Abenomics has a critical weakness: Japan’s companies are not playing along and it’s hard to blame them.
Japan’s economy, struggling to end decades of deflation and recession, grew at a disappointing 2.6 per cent annualised clip in the second quarter, a full percentage point below forecasts and a marked slowing from the first three months of the year. While the poor showing immediately focused minds on whether the economy could withstand a planned hike in sales tax, the real puzzle lies in the story behind yet another fall in investment by companies.
So-called capital expenditure fell by 0.1 per cent in the quarter, frustrating predictions of the first gain in almost two years. That’s critical because an unwillingness by Japanese companies to invest and to hire is acting as a circuit-breaker on Abenomics, effectively blunting the transmission of monetary and fiscal policy to the real economy.
Abenomics, a cocktail of fiscal and economics stimulus poured over a base of reforms, is intended, among other things, to drive down the value of the yen, which in turn should allow newly competitive companies to export more, hire more workers and contribute to a virtuous cycle of investment, consumption and growth. The yen part has worked perfectly, with the currency falling about 20 per cent against the dollar in the past year.
That has certainly been a boon for Japanese companies, many of which have seen profits double. High profits have not translated into investment and growth however, despite reasonable demand for Japanese products globally.
Perhaps even worse, recent surveys of purchasing managers point to a worse outlook for the coming months.
“Worryingly, PMI data also showed companies cutting headcount again after two months of job creation, reflecting growing uncertainty about the economic outlook,” according to Chris Williamson, chief economist of Markit, whose combined manufacturing and services barometer fell to 50.7 in July, just above the 50 reading which divides contraction from growth.
So why aren’t companies playing their part? Because they don’t have to, for one thing. While the yen means companies could cut prices to expand market share, they have another quite attractive option: simply keep prices competitive on exports but, rather than expand market share, allow profit margins to expand.
That is especially attractive given all the uncertainty in Japan’s outlook. The weak yen is by no means permanent and many factors might mean that investments made in Japan now don’t pay off.
For one thing, Japan’s quadrillion-yen (Dh37.6 trillion) debt (yes, that’s right, public debt passed 1,000 trillion, or a quadrillion, yen in June, equal to 200 per cent of GDP) might force it to raise sales taxes as planned. That in turn would crimp domestic demand, with about a third of economists forecasting a recession if the sales tax rises from 5 to 8 per cent next April as proposed.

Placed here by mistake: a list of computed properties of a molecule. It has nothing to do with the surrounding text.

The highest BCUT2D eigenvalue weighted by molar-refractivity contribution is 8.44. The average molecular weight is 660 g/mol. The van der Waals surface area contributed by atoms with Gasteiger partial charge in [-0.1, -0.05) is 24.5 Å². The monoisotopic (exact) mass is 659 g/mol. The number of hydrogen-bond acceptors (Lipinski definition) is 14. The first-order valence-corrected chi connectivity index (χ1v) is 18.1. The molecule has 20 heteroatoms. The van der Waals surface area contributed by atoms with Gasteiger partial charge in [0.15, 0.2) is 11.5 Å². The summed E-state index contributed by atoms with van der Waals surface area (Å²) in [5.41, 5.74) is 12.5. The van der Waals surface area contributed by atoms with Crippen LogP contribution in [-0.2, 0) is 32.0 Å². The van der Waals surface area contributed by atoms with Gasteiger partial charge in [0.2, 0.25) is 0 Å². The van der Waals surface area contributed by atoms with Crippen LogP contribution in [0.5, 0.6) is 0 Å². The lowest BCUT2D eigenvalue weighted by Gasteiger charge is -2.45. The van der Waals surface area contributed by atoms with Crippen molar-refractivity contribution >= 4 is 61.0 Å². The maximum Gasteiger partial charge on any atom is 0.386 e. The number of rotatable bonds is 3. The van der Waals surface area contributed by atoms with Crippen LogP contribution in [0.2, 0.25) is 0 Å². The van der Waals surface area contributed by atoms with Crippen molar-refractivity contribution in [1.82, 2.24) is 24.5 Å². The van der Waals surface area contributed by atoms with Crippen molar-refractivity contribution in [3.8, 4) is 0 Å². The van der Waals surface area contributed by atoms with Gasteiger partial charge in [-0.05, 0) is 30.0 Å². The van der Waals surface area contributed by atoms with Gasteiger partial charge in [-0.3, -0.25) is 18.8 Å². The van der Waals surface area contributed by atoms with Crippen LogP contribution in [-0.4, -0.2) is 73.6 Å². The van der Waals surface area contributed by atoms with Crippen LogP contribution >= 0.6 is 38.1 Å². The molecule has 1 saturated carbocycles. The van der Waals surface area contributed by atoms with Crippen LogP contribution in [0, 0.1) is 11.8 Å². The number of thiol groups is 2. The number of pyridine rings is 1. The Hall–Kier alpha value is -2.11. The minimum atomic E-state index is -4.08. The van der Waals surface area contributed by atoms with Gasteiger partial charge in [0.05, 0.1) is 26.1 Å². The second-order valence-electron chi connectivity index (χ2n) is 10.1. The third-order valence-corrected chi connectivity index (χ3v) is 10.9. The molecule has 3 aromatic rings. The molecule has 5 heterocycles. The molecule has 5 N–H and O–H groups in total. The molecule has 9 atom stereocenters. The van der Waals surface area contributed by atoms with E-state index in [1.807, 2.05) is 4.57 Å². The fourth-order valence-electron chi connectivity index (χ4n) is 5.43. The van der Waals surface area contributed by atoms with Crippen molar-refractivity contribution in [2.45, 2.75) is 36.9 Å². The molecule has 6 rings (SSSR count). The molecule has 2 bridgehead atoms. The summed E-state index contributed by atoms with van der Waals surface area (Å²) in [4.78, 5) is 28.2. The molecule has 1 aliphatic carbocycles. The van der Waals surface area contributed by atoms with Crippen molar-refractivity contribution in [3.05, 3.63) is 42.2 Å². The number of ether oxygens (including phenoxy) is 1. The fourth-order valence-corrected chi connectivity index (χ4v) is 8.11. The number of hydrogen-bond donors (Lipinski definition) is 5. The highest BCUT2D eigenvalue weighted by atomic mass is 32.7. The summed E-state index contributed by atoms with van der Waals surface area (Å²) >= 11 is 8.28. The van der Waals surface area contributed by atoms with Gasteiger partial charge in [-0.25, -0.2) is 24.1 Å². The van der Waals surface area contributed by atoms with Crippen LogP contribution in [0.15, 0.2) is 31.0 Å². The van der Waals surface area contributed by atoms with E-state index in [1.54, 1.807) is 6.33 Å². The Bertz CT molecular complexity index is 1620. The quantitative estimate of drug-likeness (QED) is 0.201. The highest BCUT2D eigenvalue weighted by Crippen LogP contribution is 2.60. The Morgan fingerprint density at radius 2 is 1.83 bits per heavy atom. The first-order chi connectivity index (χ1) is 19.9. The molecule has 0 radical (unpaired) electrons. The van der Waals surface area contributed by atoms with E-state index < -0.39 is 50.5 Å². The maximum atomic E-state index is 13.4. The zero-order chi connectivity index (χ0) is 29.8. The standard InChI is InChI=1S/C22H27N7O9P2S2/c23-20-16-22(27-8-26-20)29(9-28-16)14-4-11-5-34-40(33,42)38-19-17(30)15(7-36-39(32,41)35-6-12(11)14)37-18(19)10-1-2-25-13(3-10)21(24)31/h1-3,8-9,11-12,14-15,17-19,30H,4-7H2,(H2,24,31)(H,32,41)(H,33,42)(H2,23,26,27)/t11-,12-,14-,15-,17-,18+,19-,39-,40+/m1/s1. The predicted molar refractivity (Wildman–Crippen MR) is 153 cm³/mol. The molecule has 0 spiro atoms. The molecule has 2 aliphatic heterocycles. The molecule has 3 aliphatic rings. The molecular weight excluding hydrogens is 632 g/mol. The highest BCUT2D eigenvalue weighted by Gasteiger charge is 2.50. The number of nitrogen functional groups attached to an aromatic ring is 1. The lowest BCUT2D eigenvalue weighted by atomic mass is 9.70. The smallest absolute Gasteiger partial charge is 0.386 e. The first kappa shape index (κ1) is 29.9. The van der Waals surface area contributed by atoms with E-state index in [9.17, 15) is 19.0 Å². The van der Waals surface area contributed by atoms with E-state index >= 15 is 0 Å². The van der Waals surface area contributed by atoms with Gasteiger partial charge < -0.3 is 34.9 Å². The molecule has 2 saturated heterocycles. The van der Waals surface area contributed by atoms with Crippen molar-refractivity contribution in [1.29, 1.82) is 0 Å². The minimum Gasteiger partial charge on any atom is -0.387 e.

So far, the behaviour, as opposed to the rhetoric, of major Japanese exporters shows a tendency to book profits and play conservatively. Toyota almost doubled its net profits in the second quarter even though it sold fewer cars. And while Nissan bumped US sales of cars by a fifth after it cut prices, Ford, GM and Chrysler all gained market share in their home market so far this year.
In other industries profits are improving, as are exports, but it mostly seems to be a demand story rather than a result of the newly weak yen. To be sure, investment is a long process, and Japanese companies are not known for making lightning-fast decisions about significant expansions. It may well still turn out, should the yen remain weak and should the domestic economy seem stable, that Japanese companies in the end do come through with investment, improving the outlook perhaps for 2014 and beyond.
Interestingly, the phenomenon of just sitting back and enjoying fat margins without making new investment probably has a different cause in Japan than in other places, like Britain.
While when the pound dropped in 2008, British companies “priced to market,” simply allowing fat profits to roll in. That was likely driven in part by compensation practices in Britain, which tie executive pay closely to stock market movements through share options. British CEOs, faced with the option of a gratifying short-term bump in the value of their shares versus a risky long-term investment in more production, usually chose to take the money now.
In Japan, executive pay practices are significantly different, making low investment more likely to be the result of risk analysis coloured by the very difficult experience anyone managing a big company in Japan has had these past 20 years.
While there are a quadrillion reasons Abenomics may not work, the weight of history only adds to the count.